The term "jiu-jitsu," (or, more properly, "jujutsu") was used in nineteenth-century Japan to describe a collection of various techniques for hand-to-hand combat.
According to Jigoro Kano, the founder of judo, jujutsu was: "...a system of attack that involved throwing, hitting, kicking, stabbing, slashing, choking, bending and twisting limbs, pinning an opponent, and defenses against these attacks."1
Some of these techniques may have gone back to the samurai, or even to Chinese monks, but much of the traditional "history" of Asian martial arts is semi-legendary, and should be treated with skepticism.
Kano, who was born in 1860, began studying jujutsu when he was seventeen years old. He studied with many masters, and found that each master presented jujutsu as a specific set of techniques, but that none presented jujutsu systematically. Furthermore, there were inconsistencies between the teachings of various masters.
"When I encountered differences in the teaching of techniques, I often found myself at a loss to know which was correct. This led my to look for an underlying principle in jujutsu..."2
Kano decided that this principle was: "to make the most efficient use of mental and physical energy."3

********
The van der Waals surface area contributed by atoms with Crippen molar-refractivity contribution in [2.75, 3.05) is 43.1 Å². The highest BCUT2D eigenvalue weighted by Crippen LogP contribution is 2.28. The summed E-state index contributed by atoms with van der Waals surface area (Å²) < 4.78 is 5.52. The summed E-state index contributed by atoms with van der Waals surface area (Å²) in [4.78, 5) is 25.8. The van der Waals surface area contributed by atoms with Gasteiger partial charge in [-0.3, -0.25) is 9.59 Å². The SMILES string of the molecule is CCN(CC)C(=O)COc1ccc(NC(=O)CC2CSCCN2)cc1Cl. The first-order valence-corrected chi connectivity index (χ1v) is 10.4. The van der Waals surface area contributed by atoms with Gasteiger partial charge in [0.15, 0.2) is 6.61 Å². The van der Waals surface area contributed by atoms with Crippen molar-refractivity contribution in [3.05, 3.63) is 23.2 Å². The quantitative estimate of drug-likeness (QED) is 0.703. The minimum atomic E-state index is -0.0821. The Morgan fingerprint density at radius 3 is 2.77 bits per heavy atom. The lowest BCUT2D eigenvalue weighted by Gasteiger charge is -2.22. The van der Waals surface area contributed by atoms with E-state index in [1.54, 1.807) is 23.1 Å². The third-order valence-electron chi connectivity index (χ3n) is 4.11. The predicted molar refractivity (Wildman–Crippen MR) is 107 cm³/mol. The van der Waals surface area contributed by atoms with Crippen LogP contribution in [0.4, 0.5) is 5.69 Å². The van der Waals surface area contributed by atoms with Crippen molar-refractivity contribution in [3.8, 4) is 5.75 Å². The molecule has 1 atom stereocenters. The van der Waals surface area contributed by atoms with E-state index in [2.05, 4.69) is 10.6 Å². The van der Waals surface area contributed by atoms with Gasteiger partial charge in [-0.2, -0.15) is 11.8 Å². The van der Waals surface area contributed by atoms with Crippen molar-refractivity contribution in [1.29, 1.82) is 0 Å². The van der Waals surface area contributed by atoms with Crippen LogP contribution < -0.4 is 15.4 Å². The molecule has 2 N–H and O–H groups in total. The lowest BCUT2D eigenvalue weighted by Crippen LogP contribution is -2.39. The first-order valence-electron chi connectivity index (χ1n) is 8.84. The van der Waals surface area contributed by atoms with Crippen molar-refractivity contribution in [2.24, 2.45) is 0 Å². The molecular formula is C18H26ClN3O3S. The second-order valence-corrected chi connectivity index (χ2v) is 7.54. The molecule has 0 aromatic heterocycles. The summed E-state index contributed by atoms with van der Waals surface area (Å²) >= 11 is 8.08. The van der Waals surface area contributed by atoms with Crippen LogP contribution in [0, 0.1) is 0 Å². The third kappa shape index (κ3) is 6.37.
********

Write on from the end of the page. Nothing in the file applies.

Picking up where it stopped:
Perhaps as important as this principle itself, however, was simply the notion that jujutsu should be presented as a unified system.
Kano studied with various masters for five years. Then in 1882, at the age of twenty-two, he opened his own school, the Kodokan. At that time, most of the emphasis in jujutsu instruction was on kata: prearranged moves performed either alone or between two students.
Most Japanese forms of jujutsu (and aikido which was also developed from jujutsu) are still taught this way: techniques are presented as two-man-katas; performed as drills with one student applying the hold or take down and the other student tapping or accepting the throw. This method allows moves that would otherwise be deadly or debilitating to be practiced safely.
By contrast, Kano put primary emphasis on randori, or live sparring. In order to make this method of training safe, however, he removed the more dangerous techniques from randori. Kano divided jujutsu into three components: throws, nage-waza; grappling techniques, katame-waza; and striking techniques, atemi-waza. He then removed techniques that he considered dangerous, including all atemi-waza, from randori. (He did, however, continued to teach these techniques as kata.)
This innovation allowed randori to be practiced at full power. It turned a performance between a designated attacker and a compliant recipient of that attack into a genuine—though safe—form of combat, with no preordained winner. In order to execute a technique successfully, a student had to place his opponent into a position from which he could not escape. The significance and efficacy of this transformation was demonstrated dramatically in 1886, when the Tokyo police department held a competition to determine which jujutsu school should train its police officers. Kano's students dominated the students from other jujutsu schools. To this day, Tokyo police cadets learn Judo.4
As judo and judo competitions became more popular, however, the nature of randori changed: more emphasis was placed on throws, with matches usually terminating when one opponent took the other down--thereby largely negating the need for grappling techniques.